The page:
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Panasonic's 32GB SDHC Media  (Source: Panasonic Corp.)
With great speed comes great capacity in Panasonic's new SDHC offering

A few days ago, SanDisk announced a 32GB SDHC flash media which boasted not only the highest capacity on the market, but also the fastest speeds -- the Ultra II 32GB SDHC memory card will have a maximum read rate of 15 MB/sec and a write rate of 10 MB/sec.

Today, SanDisk does not have the fastest 32GB SDHC card on the block as Panasonic has announced its own 32GB SDHC flash media within the Class 6 speed bracket. There are 3 classes of speed associated with SDHC cards. Class 2 specifications list transfer rates of at least 2 MB/sec or higher, Class 4 specifies a speed of 4 MB/sec and up, and a Class 6 memory card would have speeds of over 6 MB/sec.

Though SanDisk's recently announced product falls under the Class 6 specifications, Panasonic's RP-SDV32GU1K 32GB SDHC card boasts maximum data transfer rates of up to 20 MB/sec under optimal conditions. It also states, since this 32GB card is manufactured using industrial-grade memory, the RP-SDV32GU1K can withstand a wider range of temperatures; -13 F to 185 F as opposed to 32 F to 158F of typical consumer-grade SDHC media.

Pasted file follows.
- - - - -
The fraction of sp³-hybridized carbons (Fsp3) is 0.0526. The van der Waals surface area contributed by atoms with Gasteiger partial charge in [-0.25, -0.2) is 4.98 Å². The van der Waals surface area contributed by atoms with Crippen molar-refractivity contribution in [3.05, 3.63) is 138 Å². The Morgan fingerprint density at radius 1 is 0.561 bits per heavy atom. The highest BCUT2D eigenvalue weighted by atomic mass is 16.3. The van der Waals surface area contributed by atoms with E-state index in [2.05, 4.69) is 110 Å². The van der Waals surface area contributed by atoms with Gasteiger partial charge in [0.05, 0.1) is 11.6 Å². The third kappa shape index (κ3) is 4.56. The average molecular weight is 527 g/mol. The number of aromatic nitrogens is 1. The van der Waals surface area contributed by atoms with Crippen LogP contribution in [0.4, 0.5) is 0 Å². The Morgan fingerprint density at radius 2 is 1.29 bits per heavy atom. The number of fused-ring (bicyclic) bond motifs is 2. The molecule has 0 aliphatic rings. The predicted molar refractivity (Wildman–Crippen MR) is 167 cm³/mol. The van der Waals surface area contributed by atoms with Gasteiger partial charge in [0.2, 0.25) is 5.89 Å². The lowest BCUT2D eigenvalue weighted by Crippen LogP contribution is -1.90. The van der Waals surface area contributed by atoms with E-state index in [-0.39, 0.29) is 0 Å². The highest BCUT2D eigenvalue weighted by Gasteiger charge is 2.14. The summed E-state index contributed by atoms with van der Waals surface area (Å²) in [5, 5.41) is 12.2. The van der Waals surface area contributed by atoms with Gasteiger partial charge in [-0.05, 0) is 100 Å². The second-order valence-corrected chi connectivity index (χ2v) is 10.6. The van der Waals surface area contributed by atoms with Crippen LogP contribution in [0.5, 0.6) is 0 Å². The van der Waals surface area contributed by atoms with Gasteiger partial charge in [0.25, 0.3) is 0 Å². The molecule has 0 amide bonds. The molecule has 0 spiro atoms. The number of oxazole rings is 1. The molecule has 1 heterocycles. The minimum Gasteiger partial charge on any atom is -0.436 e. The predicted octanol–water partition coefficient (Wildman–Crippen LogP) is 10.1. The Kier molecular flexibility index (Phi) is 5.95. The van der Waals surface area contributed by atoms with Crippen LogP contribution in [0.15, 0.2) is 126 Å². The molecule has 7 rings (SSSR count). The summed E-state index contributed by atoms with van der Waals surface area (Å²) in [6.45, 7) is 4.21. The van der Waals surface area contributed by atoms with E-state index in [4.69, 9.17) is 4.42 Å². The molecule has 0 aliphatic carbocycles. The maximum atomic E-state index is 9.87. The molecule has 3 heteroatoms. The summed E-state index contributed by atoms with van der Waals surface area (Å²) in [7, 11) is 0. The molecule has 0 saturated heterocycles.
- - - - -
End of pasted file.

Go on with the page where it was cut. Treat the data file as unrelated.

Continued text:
Panasonic's RP-SDV32GU1K will be available in April, according to the press release, and will be aimed at shooters of high-definition video and professional photography. Pricing has been set at a whopping $700, twice the amount of SanDisk's 32GB offering.






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RE: price point
By marsbound2024 on 2/14/2008 10:25:33 AM , Rating: 2
Good call-out on that one. It will certainly be a welcome addition for those prosumers/professionals looking to store a couple of hours of high-definition content on a SDHC card if their camera only supports that card format. Of course then I start to wonder about cameras with CF, or better yet, internal hard drives. I do suppose each has its advantages and disadvantages though, but at the initial cost (the cost of some pretty decent cameras... maybe not for pro use though), if I were to buy a camera today, I'd probably go with one that did not use flash memory... but for my every day usage I wouldn't mind as I could settle with lower capacity flash memory for my digital videos (not necessarily high def).


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